Manuel Galbán, Buena Vista Social Club Guitarist, Dead at 80
Galbán Also Recorded a Grammy-Winning Album with Ry Cooder
Manuel Galbán, the Cuban guitarist best known as a member of the Buena Vista Social Club, died July 7 of a heart attack in Havana at 80 years old.
Born in 1931 in Gibara, Holguín Province, Cuba, Galbán made his professional debut in 1944. He joined the internationally acclaimed Los Zafiros in 1963, which combined the traditional filín movement with other music styles such as bolero, doo-wop, calypso music, bossa nova and rock. This fusion transformed Los Zafiros into one of the most popular Cuban groups of the time.
From 1972 through 1975, Galbán led Cuba's national music ensemble, Dirección Nacional de Música, before forming his own group, Batey, with which he remained for 23 years. With Batey, Galbán toured the world and recorded a number of albums documenting popular Cuban music for the prestigious Cuban record label Egrem and the Bulgarian label Balkanton.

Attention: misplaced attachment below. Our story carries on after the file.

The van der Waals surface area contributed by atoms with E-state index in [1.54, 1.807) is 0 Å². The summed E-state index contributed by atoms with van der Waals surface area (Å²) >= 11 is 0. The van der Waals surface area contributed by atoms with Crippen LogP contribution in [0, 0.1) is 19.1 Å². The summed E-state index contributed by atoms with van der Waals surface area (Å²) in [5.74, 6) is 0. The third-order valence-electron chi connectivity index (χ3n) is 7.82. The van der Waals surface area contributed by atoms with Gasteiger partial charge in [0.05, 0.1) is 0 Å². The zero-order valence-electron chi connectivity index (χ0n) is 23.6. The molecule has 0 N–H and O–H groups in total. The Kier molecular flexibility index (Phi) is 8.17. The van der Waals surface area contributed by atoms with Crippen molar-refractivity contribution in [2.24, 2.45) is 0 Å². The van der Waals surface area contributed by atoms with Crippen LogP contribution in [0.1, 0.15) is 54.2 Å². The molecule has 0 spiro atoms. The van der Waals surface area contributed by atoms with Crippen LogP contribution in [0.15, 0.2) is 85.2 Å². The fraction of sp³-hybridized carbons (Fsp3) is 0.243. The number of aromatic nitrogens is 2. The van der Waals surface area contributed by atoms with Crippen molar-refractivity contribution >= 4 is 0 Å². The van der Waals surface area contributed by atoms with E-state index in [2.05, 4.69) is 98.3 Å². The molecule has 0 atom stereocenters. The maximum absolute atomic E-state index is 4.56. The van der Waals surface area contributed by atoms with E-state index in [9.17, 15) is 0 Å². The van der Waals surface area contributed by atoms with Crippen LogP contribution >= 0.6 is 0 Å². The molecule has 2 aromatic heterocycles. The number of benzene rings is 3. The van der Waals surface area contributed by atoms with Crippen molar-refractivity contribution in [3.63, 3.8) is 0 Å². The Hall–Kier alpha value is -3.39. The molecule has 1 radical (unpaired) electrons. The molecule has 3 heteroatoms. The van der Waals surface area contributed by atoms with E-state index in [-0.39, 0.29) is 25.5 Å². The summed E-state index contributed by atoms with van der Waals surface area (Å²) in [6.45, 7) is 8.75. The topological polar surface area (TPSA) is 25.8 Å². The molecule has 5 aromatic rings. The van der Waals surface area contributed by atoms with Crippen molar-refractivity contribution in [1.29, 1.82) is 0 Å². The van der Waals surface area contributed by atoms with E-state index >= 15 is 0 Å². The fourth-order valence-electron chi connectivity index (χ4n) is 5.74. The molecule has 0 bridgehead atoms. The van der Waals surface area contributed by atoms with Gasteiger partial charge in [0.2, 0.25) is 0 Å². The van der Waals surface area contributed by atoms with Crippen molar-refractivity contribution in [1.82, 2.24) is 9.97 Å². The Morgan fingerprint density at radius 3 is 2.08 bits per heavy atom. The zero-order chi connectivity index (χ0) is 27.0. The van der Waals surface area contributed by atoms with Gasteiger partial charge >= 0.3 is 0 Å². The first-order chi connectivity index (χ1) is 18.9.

Galbán later joined the group Vieja Trova Santiaguera for two years before answering Ry Cooder’s call to take part in a project featuring Ibrahim Ferrer, which subsequently led to his long-standing membership with the Buena Vista Social Club, along with Ferrer, Rubén González, Compay Segundo, Omara Portuondo and Cachaito Lopez.
Wim Wenders’ film on the BVSC revived Galbán’s recording career. He also played guitar on recordings by individual members of the Buena Vista Social Club. Galbán’s duet album with Cooder, Mambo Sinuendo, catapulted him to a household name in world music circles. In 2003 Mambo Sinuendo was nominated for a Latin Grammy Award, and in 2004 the album received a Grammy Award for the Best Pop Instrumental Album.
For more than a decade Galbán toured the world performing with the Orquesta Buena Vista Social Club Orchestra, and over the past three years he prepared his latest album, BlueChaCha.